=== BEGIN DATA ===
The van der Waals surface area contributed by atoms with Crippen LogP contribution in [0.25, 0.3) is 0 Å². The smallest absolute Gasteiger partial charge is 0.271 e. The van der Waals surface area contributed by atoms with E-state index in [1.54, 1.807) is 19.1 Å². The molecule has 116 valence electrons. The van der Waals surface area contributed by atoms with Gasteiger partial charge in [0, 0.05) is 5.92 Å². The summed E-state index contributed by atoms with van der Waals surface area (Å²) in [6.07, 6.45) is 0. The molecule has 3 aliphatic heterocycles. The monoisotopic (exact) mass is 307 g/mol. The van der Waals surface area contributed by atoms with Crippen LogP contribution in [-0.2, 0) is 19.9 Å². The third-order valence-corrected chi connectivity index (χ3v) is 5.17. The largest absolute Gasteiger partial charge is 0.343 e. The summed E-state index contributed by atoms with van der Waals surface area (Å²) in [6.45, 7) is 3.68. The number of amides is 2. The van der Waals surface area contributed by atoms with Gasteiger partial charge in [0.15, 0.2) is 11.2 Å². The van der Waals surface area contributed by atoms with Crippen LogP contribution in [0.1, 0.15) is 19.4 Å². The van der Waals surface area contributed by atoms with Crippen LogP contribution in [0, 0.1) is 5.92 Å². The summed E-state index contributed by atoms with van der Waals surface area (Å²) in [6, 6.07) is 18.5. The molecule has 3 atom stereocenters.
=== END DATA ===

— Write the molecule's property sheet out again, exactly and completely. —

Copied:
The van der Waals surface area contributed by atoms with Crippen LogP contribution in [0.25, 0.3) is 0 Å². The smallest absolute Gasteiger partial charge is 0.271 e. The van der Waals surface area contributed by atoms with E-state index in [1.54, 1.807) is 19.1 Å². The molecule has 116 valence electrons. The van der Waals surface area contributed by atoms with Gasteiger partial charge in [0, 0.05) is 5.92 Å². The summed E-state index contributed by atoms with van der Waals surface area (Å²) in [6.07, 6.45) is 0. The molecule has 3 aliphatic heterocycles. The monoisotopic (exact) mass is 307 g/mol. The van der Waals surface area contributed by atoms with Crippen LogP contribution in [-0.2, 0) is 19.9 Å². The third-order valence-corrected chi connectivity index (χ3v) is 5.17. The largest absolute Gasteiger partial charge is 0.343 e. The summed E-state index contributed by atoms with van der Waals surface area (Å²) in [6.45, 7) is 3.68. The number of amides is 2. The van der Waals surface area contributed by atoms with Gasteiger partial charge in [0.15, 0.2) is 11.2 Å². The van der Waals surface area contributed by atoms with Crippen LogP contribution in [0.1, 0.15) is 19.4 Å². The van der Waals surface area contributed by atoms with Crippen LogP contribution in [0, 0.1) is 5.92 Å². The summed E-state index contributed by atoms with van der Waals surface area (Å²) in [6, 6.07) is 18.5. The molecule has 3 atom stereocenters.